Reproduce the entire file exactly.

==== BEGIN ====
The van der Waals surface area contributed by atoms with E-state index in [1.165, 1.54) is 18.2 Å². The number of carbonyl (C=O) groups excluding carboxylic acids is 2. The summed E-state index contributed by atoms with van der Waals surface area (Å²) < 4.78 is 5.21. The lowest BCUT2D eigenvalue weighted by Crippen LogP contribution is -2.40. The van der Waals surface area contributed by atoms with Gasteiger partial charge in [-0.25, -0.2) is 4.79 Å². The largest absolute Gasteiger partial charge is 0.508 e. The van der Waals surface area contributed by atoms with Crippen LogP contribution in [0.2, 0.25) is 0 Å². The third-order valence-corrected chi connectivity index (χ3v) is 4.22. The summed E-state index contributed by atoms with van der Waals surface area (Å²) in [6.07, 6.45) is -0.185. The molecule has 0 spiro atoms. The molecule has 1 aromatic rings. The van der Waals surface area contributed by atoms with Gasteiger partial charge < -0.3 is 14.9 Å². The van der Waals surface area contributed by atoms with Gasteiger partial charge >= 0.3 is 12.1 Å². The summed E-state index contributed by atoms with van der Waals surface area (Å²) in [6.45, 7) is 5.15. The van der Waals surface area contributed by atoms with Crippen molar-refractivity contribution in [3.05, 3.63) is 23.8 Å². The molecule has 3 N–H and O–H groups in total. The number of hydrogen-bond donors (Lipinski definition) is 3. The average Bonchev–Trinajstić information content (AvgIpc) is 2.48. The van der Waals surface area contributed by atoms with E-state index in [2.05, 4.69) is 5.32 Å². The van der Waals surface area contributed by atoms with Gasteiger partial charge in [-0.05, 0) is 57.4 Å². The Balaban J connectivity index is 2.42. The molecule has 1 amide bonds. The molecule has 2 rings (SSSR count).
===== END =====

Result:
The van der Waals surface area contributed by atoms with E-state index in [1.165, 1.54) is 18.2 Å². The number of carbonyl (C=O) groups excluding carboxylic acids is 2. The summed E-state index contributed by atoms with van der Waals surface area (Å²) < 4.78 is 5.21. The lowest BCUT2D eigenvalue weighted by Crippen LogP contribution is -2.40. The van der Waals surface area contributed by atoms with Gasteiger partial charge in [-0.25, -0.2) is 4.79 Å². The largest absolute Gasteiger partial charge is 0.508 e. The van der Waals surface area contributed by atoms with Crippen LogP contribution in [0.2, 0.25) is 0 Å². The third-order valence-corrected chi connectivity index (χ3v) is 4.22. The summed E-state index contributed by atoms with van der Waals surface area (Å²) in [6.07, 6.45) is -0.185. The molecule has 0 spiro atoms. The molecule has 1 aromatic rings. The van der Waals surface area contributed by atoms with Gasteiger partial charge < -0.3 is 14.9 Å². The van der Waals surface area contributed by atoms with Gasteiger partial charge >= 0.3 is 12.1 Å². The summed E-state index contributed by atoms with van der Waals surface area (Å²) in [6.45, 7) is 5.15. The van der Waals surface area contributed by atoms with Crippen molar-refractivity contribution in [3.05, 3.63) is 23.8 Å². The molecule has 3 N–H and O–H groups in total. The number of hydrogen-bond donors (Lipinski definition) is 3. The average Bonchev–Trinajstić information content (AvgIpc) is 2.48. The van der Waals surface area contributed by atoms with E-state index in [2.05, 4.69) is 5.32 Å². The van der Waals surface area contributed by atoms with Gasteiger partial charge in [-0.05, 0) is 57.4 Å². The Balaban J connectivity index is 2.42. The molecule has 1 amide bonds. The molecule has 2 rings (SSSR count).